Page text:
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The Feud That Wasnt: The Taylor Ring, Bill Sutton, John Wesley Hardin, and Violence in Texas (Sam Rayburn Series on Rural Life, sponsored by Texas A&M University-Commerce) Hardcover – February 5, 2008
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It would be a valuable addition to this history to include explicitly the lesson of the tragedy of failure to secure the peace after a war.
For that reason, I picked up a copy with interest. The author lost me when he started talking about cattle rustling in the 1850s. Heck, why rustle in the 1850s? A cow worth a dollar on the range was worth only $1.25 at the tallow-and-hide plants two hundred miles away on the coast. Rustling was not a big deal. Too much work. Only after the great cattle drives started after the Civil War, when cattle worth a dollar or two could be sold in Kansas for $50 or $75 each did rustling get off the ground.
This and other facts--contemporary accounts calling this a feud, for example--knock the premise right out of this book. The author believes his premise ... but he did not convince me, the reader.
Don't waste any money on this.
How could Hardin get away with murder for that long? The answer is partly provided by James M. Smallwood in his book The Feud That Wasn't.
Smallwood's thesis is that the so-called Sutton-Taylor feud was actually an undeclared war between Confederate sympathizer Creed Taylor and his extended clan, and the Texas state authorities represented by the post-war Reconstruction government.
According to Smallwood, Creed Taylor operated a criminal "empire" financed by the post-war burgeoning cattle trade in east Texas. According to the author, the feud was actually the exercise of legitimate law enforcement by state police against a cornpone mafia of the plains.
The Reconstruction state police comprised a large proportion of Negroes (40%) whose previous employment as slaves would naturally result in the holding of grudges against whites in general and white Confederate sympathizers in particular. The arming of so many Negroes to "police" a region populated by hardcore resisters to Reconstruction turned out to be, like so many other post civil war social experiments, a disaster.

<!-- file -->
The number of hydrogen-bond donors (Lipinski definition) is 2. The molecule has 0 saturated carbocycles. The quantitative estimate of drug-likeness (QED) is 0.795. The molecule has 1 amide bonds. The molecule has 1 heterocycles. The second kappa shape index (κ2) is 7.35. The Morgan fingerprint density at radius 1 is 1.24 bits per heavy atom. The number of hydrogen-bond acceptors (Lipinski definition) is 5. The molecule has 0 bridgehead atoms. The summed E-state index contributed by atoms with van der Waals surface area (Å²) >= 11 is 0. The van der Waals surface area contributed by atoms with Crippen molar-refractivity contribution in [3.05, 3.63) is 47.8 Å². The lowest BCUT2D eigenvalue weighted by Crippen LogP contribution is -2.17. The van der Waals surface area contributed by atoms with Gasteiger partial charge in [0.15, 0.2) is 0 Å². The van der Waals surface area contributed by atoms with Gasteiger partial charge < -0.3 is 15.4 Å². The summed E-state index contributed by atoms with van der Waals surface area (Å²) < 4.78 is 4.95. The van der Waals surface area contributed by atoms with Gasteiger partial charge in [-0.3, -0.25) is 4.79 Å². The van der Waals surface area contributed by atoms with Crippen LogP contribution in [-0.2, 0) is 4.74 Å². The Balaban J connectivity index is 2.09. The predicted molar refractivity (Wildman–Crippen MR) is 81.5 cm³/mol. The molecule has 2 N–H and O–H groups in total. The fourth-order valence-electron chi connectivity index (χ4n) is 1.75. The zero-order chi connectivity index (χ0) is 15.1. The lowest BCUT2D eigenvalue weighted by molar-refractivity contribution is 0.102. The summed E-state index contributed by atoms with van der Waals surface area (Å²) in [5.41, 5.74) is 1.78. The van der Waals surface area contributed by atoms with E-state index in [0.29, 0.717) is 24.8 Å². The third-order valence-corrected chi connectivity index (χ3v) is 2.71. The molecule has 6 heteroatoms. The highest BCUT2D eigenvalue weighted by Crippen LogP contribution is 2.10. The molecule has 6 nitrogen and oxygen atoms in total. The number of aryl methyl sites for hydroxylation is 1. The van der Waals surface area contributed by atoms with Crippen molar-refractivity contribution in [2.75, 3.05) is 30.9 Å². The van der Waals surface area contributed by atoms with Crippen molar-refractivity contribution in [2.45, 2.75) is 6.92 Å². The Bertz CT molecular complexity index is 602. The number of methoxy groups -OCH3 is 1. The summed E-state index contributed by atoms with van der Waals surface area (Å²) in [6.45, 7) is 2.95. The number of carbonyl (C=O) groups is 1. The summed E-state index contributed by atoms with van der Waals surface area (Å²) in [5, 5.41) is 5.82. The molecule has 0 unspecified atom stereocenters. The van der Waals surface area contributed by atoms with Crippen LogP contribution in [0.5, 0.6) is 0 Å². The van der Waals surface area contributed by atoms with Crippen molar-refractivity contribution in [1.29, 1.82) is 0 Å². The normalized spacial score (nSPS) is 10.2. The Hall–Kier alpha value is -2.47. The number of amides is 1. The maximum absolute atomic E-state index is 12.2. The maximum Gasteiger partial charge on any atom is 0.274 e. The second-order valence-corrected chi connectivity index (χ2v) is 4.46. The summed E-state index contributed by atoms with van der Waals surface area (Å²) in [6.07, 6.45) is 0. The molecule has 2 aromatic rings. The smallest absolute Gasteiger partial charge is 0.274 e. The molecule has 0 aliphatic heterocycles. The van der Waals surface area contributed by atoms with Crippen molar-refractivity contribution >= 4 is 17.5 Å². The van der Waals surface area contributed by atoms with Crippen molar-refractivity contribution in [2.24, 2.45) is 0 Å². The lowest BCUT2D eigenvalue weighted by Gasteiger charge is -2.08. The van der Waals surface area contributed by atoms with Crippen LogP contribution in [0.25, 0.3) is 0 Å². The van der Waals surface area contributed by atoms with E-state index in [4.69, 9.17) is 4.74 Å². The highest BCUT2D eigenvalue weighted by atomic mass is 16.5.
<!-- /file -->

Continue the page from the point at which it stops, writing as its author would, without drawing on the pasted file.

Contrary to the author's contention that the conflict was not a feud, it bore all the attributes of a feud. On the Taylor side, the combatants largely consisted of kin and extended family. Both sides engaged in retaliatory vengeance attacks, including outright assassination. The state police forces summarily executed unarmed and bound Taylor family members who were shot while "attempting to escape" or delivered(most likely by prearrangement) into the hands of "vigilantes."
The author's research consists in large part of newspaper accounts but he fails to acknowledge the editorial slant provided by the Reconstructionist (Republican) press. Thus, summary executions that may have been perpetrated by vigilantes and state police posses become "attempts at escape" and gunfights while resisting arrest. The author himself cites numerous instances of the deaths of dozens of Taylor partisans shot while "attempting to escape."
The feud-like nature of the conflict is so apparent even in Smallwood's account that one suspects that the author ignores such evidence to protect his thesis. He provides detailed descriptions of actions by historical characters that could only have been known by eyewitnesses, giving the distinct impression that the author has dramatized the facts which by extension calls into question the validity and objectivity of the presentation.